Cat food has come a long way in the last century. The first commercial pet food in America was a dog biscuit from England that arrived circa 1860. And while there's no record of how many pets were in America at the time, there are now approximately 81 million cats living in American households. To meet the needs of this huge population, cat food has not just grown in quantity, but it has advanced in quality and variety, too.
Walk down the aisles at a pet store and you'll see food for growing kittens, aging cats and fat cats. There is food that helps avoid urinary tract trouble and food that prevents teeth and gum problems. There's food for sensitive digestive systems, food that prevents hairballs and food for indoor cats. How do you know if your cat needs to be eating any of these specialized foods? Here's information to help you to decide:
What the Categories Mean
Specialized food bought in a store can target the unique nutritional needs in a cat's life stage, as well as lessen the chances and help control certain health problems. Nine cat food categories to choose from include:
How to Choose and Introduce a New Food
First, keep in mind your cat's age, since some foods are linked to a cat's stage of life. For the other categories, consider the health concerns you have for your cat and buy foods that will help lessen the chances of those problems.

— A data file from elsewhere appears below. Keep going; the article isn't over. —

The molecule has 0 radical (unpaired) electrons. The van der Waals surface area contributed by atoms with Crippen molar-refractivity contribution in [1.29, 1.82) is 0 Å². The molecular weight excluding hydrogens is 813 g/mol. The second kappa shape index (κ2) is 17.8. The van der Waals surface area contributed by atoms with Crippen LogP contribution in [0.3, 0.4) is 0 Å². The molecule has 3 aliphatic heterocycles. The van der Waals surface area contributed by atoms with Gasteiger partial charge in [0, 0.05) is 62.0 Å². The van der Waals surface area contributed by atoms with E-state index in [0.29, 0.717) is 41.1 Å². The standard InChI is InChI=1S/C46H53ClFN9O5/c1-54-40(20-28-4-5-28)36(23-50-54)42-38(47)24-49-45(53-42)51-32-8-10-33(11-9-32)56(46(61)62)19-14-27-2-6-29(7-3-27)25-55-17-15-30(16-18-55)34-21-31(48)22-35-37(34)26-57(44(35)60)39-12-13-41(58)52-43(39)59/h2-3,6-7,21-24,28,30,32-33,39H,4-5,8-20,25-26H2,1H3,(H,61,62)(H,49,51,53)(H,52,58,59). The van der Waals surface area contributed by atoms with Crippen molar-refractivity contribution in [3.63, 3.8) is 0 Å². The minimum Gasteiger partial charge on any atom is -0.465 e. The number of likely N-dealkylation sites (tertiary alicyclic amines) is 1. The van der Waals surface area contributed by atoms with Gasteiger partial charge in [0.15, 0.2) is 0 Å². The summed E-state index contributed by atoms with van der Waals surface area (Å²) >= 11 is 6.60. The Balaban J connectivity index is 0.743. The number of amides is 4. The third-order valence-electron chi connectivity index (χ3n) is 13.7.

Cats are famously finicky about food, so introducing a new food requires attention on your part. "I recommend easing a cat onto a special diet over a period of a week," says Dr. Flecker, who offers this sequence:
The Bottom Line
Above all, when considering your cat's food, go for the best you can buy. "I recommend premium quality cat food," says Dr. Flecker. "Ideally, it should be food that has been tested in food trials." To find out if a pet food company has done this, simply check the company's web site or call their customer care telephone number and ask.
The advances in cat nutrition must be working, as the percentage of cats older than six years of age has nearly doubled in just over a decade, according to the Cornell University College of Veterinary Medicine. Dedicated animal lover Amy Reichbach of Los Angeles, Calif., can attest to that fact. Reichbach's beloved cat, Iris, accompanied her through college and into the early years of her marriage. "As she got older I gave Iris the best senior diet food," says Reichbach, who adds that Iris lived to be nearly 80 in human years.
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